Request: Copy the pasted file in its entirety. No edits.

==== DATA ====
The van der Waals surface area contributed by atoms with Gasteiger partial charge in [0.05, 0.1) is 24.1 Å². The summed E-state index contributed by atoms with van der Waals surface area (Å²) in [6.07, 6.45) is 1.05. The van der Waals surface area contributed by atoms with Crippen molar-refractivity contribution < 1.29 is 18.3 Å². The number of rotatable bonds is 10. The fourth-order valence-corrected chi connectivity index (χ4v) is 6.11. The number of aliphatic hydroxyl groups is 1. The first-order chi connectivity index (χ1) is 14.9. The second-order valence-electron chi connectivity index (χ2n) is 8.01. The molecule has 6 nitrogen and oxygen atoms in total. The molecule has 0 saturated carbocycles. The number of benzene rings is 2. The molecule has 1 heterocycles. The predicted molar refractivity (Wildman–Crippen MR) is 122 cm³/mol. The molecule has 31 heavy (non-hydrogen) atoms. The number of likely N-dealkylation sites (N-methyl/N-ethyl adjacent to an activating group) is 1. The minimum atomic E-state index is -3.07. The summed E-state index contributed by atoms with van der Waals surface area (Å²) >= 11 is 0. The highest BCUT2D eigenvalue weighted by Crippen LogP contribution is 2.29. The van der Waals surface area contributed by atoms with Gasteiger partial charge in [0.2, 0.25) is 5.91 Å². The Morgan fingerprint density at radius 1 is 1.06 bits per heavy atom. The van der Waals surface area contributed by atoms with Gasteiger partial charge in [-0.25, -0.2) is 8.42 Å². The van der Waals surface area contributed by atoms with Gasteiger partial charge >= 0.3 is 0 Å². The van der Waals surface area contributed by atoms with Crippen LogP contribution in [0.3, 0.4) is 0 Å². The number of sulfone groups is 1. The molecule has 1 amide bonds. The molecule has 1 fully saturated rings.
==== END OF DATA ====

The van der Waals surface area contributed by atoms with Gasteiger partial charge in [0.05, 0.1) is 24.1 Å². The summed E-state index contributed by atoms with van der Waals surface area (Å²) in [6.07, 6.45) is 1.05. The van der Waals surface area contributed by atoms with Crippen molar-refractivity contribution < 1.29 is 18.3 Å². The number of rotatable bonds is 10. The fourth-order valence-corrected chi connectivity index (χ4v) is 6.11. The number of aliphatic hydroxyl groups is 1. The first-order chi connectivity index (χ1) is 14.9. The second-order valence-electron chi connectivity index (χ2n) is 8.01. The molecule has 6 nitrogen and oxygen atoms in total. The molecule has 0 saturated carbocycles. The number of benzene rings is 2. The molecule has 1 heterocycles. The predicted molar refractivity (Wildman–Crippen MR) is 122 cm³/mol. The molecule has 31 heavy (non-hydrogen) atoms. The number of likely N-dealkylation sites (N-methyl/N-ethyl adjacent to an activating group) is 1. The minimum atomic E-state index is -3.07. The summed E-state index contributed by atoms with van der Waals surface area (Å²) >= 11 is 0. The highest BCUT2D eigenvalue weighted by Crippen LogP contribution is 2.29. The van der Waals surface area contributed by atoms with Gasteiger partial charge in [0.2, 0.25) is 5.91 Å². The Morgan fingerprint density at radius 1 is 1.06 bits per heavy atom. The van der Waals surface area contributed by atoms with Gasteiger partial charge in [-0.25, -0.2) is 8.42 Å². The van der Waals surface area contributed by atoms with Gasteiger partial charge >= 0.3 is 0 Å². The van der Waals surface area contributed by atoms with Crippen LogP contribution in [0.3, 0.4) is 0 Å². The number of sulfone groups is 1. The molecule has 1 amide bonds. The molecule has 1 fully saturated rings.